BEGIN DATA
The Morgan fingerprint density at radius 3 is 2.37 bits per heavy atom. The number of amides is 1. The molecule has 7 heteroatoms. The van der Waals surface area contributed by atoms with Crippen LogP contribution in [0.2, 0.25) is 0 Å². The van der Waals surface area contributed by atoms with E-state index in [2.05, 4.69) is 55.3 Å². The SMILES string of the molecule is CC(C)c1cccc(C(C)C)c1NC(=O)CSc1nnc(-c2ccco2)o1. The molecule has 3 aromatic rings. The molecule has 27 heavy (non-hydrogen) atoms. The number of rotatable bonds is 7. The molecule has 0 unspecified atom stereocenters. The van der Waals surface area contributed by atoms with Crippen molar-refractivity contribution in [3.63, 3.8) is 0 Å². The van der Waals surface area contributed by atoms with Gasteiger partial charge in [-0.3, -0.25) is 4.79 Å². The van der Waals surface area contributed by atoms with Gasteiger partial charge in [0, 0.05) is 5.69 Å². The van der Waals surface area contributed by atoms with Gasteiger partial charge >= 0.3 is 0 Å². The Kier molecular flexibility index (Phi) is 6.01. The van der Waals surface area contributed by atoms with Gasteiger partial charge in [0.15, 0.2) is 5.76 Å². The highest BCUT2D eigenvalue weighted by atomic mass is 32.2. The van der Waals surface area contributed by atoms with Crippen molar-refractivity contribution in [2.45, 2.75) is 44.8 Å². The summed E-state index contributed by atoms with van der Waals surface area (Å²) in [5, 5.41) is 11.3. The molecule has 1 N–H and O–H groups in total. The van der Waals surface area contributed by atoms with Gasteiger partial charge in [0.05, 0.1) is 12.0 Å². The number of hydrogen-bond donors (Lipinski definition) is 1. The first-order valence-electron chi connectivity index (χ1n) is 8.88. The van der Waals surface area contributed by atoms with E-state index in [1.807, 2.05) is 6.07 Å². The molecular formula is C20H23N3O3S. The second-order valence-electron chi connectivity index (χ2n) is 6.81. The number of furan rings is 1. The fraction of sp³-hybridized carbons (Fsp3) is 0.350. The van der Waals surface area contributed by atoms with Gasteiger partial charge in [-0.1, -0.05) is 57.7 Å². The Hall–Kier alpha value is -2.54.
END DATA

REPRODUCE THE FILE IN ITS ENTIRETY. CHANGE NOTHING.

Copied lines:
The Morgan fingerprint density at radius 3 is 2.37 bits per heavy atom. The number of amides is 1. The molecule has 7 heteroatoms. The van der Waals surface area contributed by atoms with Crippen LogP contribution in [0.2, 0.25) is 0 Å². The van der Waals surface area contributed by atoms with E-state index in [2.05, 4.69) is 55.3 Å². The SMILES string of the molecule is CC(C)c1cccc(C(C)C)c1NC(=O)CSc1nnc(-c2ccco2)o1. The molecule has 3 aromatic rings. The molecule has 27 heavy (non-hydrogen) atoms. The number of rotatable bonds is 7. The molecule has 0 unspecified atom stereocenters. The van der Waals surface area contributed by atoms with Crippen molar-refractivity contribution in [3.63, 3.8) is 0 Å². The van der Waals surface area contributed by atoms with Gasteiger partial charge in [-0.3, -0.25) is 4.79 Å². The van der Waals surface area contributed by atoms with Gasteiger partial charge in [0, 0.05) is 5.69 Å². The van der Waals surface area contributed by atoms with Gasteiger partial charge >= 0.3 is 0 Å². The Kier molecular flexibility index (Phi) is 6.01. The van der Waals surface area contributed by atoms with Gasteiger partial charge in [0.15, 0.2) is 5.76 Å². The highest BCUT2D eigenvalue weighted by atomic mass is 32.2. The van der Waals surface area contributed by atoms with Crippen molar-refractivity contribution in [2.45, 2.75) is 44.8 Å². The summed E-state index contributed by atoms with van der Waals surface area (Å²) in [5, 5.41) is 11.3. The molecule has 1 N–H and O–H groups in total. The van der Waals surface area contributed by atoms with Gasteiger partial charge in [0.05, 0.1) is 12.0 Å². The number of hydrogen-bond donors (Lipinski definition) is 1. The first-order valence-electron chi connectivity index (χ1n) is 8.88. The van der Waals surface area contributed by atoms with E-state index in [1.807, 2.05) is 6.07 Å². The molecular formula is C20H23N3O3S. The second-order valence-electron chi connectivity index (χ2n) is 6.81. The number of furan rings is 1. The fraction of sp³-hybridized carbons (Fsp3) is 0.350. The van der Waals surface area contributed by atoms with Gasteiger partial charge in [-0.1, -0.05) is 57.7 Å². The Hall–Kier alpha value is -2.54.